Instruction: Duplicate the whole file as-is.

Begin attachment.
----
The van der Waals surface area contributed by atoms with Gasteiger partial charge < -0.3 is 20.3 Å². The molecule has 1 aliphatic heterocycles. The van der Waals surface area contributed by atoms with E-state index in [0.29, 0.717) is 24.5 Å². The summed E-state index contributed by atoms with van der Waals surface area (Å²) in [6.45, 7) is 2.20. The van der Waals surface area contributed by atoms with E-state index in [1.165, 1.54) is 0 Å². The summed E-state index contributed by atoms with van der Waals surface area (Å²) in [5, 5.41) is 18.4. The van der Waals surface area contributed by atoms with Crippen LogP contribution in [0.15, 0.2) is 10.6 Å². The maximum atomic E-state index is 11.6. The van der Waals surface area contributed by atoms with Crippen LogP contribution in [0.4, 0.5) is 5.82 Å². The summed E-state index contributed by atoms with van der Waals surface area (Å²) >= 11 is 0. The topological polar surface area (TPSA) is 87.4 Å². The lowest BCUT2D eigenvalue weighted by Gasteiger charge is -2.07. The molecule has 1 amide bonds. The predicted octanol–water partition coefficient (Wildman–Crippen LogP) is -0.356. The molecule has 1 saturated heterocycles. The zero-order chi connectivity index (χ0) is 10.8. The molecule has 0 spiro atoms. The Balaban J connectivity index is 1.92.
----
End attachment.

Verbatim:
The van der Waals surface area contributed by atoms with Gasteiger partial charge < -0.3 is 20.3 Å². The molecule has 1 aliphatic heterocycles. The van der Waals surface area contributed by atoms with E-state index in [0.29, 0.717) is 24.5 Å². The summed E-state index contributed by atoms with van der Waals surface area (Å²) in [6.45, 7) is 2.20. The van der Waals surface area contributed by atoms with E-state index in [1.165, 1.54) is 0 Å². The summed E-state index contributed by atoms with van der Waals surface area (Å²) in [5, 5.41) is 18.4. The van der Waals surface area contributed by atoms with Crippen LogP contribution in [0.15, 0.2) is 10.6 Å². The maximum atomic E-state index is 11.6. The van der Waals surface area contributed by atoms with Crippen LogP contribution in [0.4, 0.5) is 5.82 Å². The summed E-state index contributed by atoms with van der Waals surface area (Å²) >= 11 is 0. The topological polar surface area (TPSA) is 87.4 Å². The lowest BCUT2D eigenvalue weighted by Gasteiger charge is -2.07. The molecule has 1 amide bonds. The predicted octanol–water partition coefficient (Wildman–Crippen LogP) is -0.356. The molecule has 1 saturated heterocycles. The zero-order chi connectivity index (χ0) is 10.8. The molecule has 0 spiro atoms. The Balaban J connectivity index is 1.92.